Even in 2018, as the proliferation of media sources reaches an all-time high, we still must judge a man only by his actions and not by our assumptions.
If an errant social media post from the past (or the present) shows someone's true colors, we should believe them.
Similarly, if someone tells you every offseason how they plan to behave, we must believe them, instead of ascribing unearned noblesse to their actions.
Every single offseason, Hal Steinbrenner has told Yankee fans that getting under the luxury tax is his top priority, but not to worry, for he plans to exceed it when the time is right in 2018. Now that it's 2018, and Bryce Harper and Manny Machado are available, every single Yankee executive's statement still reads like a chintzy excuse and defense of building a championship team under the luxury tax.
"We can build a title team under the tax," is a fine idea, Mr. Cashman, but you drastically increase your chances of doing so if you go over. And you know that. Gee, who's the one holding your wings back?
Randy Levine said today that his understanding is that Hal Steinbrenner sees the $206m luxury tax threshold as high enough to build a championship, but that the Steinbrenners are committed to building a championship team.— Lindsey Adler (@lindseyadler) December 4, 2018
Forgive me for being pessimistic, but what about the Yankees offseason thus far has suggested they're willing to budge from their grand fiscally-conservative plan?
Patrick Corbin got a year more than they wanted to offer and far more money. Well, that's alright, we can pass. Onto Nathan Eovaldi! And, well, he got four years from the Red Sox, we chose not to offer more than three. Guess it's J.A. Happ! Until the Phillies go three, and we stay two. Hello, Luis Cessa!
Somehow, the worst part is how certain fans have been sold on it. Still think the Patrick Corbin deal is "insane" and the Yankees "dodged a bullet"? Well, it is insane, but they certainly need to get pitching somewhere. Do you have any faith that there's a strategy in place? And giving someone five years and $100 million (and never even formally offering it!) isn't being outbid. It's being embarrassed.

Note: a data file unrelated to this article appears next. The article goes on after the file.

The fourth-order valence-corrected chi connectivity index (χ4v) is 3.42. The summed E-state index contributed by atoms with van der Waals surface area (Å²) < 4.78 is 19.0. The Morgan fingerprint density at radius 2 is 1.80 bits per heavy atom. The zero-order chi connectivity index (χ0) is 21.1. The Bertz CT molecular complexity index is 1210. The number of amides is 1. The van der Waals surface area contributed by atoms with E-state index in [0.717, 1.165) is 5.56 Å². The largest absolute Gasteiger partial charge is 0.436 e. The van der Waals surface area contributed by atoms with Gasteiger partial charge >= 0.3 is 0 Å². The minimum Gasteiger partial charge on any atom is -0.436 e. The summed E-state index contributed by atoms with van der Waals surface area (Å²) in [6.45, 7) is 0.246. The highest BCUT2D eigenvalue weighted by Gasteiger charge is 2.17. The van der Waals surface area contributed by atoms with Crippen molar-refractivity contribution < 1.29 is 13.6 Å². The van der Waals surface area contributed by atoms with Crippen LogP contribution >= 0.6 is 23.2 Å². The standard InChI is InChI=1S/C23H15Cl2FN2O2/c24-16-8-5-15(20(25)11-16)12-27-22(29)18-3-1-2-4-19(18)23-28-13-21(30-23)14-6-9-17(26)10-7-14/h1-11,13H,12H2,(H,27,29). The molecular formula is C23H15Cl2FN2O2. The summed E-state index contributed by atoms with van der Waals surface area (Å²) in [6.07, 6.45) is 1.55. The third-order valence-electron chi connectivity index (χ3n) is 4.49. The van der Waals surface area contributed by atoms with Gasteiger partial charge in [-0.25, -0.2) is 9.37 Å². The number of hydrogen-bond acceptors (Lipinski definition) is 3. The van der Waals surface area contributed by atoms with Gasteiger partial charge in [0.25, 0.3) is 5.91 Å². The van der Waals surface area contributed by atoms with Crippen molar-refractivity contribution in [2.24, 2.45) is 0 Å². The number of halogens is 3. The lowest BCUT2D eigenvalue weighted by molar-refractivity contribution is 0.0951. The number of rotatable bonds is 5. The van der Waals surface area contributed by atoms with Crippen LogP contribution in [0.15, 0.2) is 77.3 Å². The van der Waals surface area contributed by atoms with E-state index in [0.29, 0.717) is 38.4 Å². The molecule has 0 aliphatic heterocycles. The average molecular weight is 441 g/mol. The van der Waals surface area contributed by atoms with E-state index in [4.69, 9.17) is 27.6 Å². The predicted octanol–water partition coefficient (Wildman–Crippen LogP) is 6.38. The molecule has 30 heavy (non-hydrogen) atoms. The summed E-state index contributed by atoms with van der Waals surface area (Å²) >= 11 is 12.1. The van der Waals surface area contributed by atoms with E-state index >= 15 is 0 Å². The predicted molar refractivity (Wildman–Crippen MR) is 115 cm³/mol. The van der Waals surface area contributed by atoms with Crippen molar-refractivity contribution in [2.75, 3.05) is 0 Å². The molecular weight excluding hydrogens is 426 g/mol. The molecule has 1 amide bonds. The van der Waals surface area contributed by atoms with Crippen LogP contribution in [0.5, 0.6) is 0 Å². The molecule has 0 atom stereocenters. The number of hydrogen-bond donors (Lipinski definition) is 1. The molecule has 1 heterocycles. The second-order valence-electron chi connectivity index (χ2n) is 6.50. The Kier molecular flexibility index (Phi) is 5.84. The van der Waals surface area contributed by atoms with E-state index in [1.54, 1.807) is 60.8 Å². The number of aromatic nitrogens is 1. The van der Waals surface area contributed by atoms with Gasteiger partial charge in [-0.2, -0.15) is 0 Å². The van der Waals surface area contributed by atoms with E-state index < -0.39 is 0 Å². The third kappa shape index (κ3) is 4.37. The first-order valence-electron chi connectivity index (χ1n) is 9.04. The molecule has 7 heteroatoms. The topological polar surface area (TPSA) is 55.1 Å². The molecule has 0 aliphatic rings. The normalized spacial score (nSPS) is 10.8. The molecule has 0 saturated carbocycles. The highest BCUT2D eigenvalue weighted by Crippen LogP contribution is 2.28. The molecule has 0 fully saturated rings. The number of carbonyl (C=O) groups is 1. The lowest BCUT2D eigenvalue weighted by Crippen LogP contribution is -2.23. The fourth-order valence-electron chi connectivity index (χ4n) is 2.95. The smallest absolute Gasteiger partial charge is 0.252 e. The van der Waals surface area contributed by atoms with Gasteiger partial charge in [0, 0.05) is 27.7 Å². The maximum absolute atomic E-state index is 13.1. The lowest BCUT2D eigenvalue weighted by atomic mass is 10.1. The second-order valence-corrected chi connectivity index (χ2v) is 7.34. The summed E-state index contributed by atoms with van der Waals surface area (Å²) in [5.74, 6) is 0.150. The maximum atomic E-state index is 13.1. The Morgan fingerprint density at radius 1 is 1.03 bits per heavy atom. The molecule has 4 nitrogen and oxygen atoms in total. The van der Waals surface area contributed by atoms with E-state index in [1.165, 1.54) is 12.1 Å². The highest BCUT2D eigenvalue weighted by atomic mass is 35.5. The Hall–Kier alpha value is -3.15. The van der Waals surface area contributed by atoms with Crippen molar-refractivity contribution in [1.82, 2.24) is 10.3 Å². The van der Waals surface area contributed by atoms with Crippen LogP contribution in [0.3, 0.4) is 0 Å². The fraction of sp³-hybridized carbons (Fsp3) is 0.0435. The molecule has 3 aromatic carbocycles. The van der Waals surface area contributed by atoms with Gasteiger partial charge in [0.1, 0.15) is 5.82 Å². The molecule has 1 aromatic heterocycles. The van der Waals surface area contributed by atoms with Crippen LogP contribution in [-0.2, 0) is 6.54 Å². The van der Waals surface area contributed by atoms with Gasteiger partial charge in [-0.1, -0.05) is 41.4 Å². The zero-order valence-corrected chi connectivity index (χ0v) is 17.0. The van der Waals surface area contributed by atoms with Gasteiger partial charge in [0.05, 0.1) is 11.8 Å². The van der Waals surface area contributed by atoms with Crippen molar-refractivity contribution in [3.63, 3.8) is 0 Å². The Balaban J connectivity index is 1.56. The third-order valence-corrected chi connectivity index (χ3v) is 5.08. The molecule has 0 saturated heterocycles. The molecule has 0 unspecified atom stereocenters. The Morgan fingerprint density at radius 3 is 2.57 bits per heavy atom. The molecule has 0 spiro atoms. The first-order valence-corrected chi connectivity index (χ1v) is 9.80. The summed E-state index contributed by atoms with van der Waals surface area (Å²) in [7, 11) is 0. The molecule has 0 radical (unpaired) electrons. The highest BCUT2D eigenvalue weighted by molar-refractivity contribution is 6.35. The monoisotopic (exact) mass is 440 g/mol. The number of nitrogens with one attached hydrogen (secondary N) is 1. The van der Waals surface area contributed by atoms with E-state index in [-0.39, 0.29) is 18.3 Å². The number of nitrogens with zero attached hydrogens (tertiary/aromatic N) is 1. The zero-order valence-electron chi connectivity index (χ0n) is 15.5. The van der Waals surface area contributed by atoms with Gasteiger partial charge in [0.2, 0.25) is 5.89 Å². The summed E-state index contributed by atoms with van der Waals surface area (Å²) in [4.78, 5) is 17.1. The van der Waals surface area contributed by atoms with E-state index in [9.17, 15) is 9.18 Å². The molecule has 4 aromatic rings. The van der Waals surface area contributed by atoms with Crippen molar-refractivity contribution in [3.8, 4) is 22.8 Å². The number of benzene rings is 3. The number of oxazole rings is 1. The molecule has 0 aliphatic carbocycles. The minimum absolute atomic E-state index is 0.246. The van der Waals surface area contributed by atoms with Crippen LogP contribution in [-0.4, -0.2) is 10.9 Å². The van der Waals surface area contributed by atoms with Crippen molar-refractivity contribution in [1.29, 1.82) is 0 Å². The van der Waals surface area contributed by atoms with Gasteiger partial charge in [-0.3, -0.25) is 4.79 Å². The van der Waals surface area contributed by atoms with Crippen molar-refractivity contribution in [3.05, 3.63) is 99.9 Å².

Hearing Yankees never made official 5-year, $100M offer to Corbin. Told him they’d be comfortable w/ 4 or 5 years for $17M to $20M per year. So $100M was floated. When Corbin said he was seeking “Darvish money,” NY didn’t make offer. We will discuss on Hot Stove on YES at 7.— Jack Curry (@JackCurryYES) December 6, 2018
Why would any self-respecting fan ever decry a major free agent signing as "bad" when the team's overall budget is astronomical? You're basically just rooting for billionaire owners to keep more money in their pockets. A bad baseball contract can always be absorbed by the Yankees, Red Sox, and Dodgers. If a player is failing, some team trying to take a chance will come in and scoop him up, as long as you eat the money. All mistakes can be minimized.
How long will it be before we kick the can further down the road, nodding in unison as Hal Steinbrenner assures us that Manny Machado and Bryce Harper don't fit with the ethos, and the Yankees would be much better off signing Nolan Arenado next season?
Then, once next season comes around, Hal Steinbrenner is halfway to Tijuana with a suitcase overflowing with dollar bills.
I'm a dyed-in-the-wool Yankee fan, and I have no interest in rooting for the New York Luxury Taxes. If Steinbrenner green lights a move, fantastic. Until then, I have every reason to be wary he'll ever produce a satisfying plan.
Of course, the real horror is a few years down the road: what happens when the luxury tax threshold approaches, and the team still must extend Aaron Judge, Gary Sanchez, Luis Severino, and Gleyber Torres?
None of this feels right. All of this feels inevitable.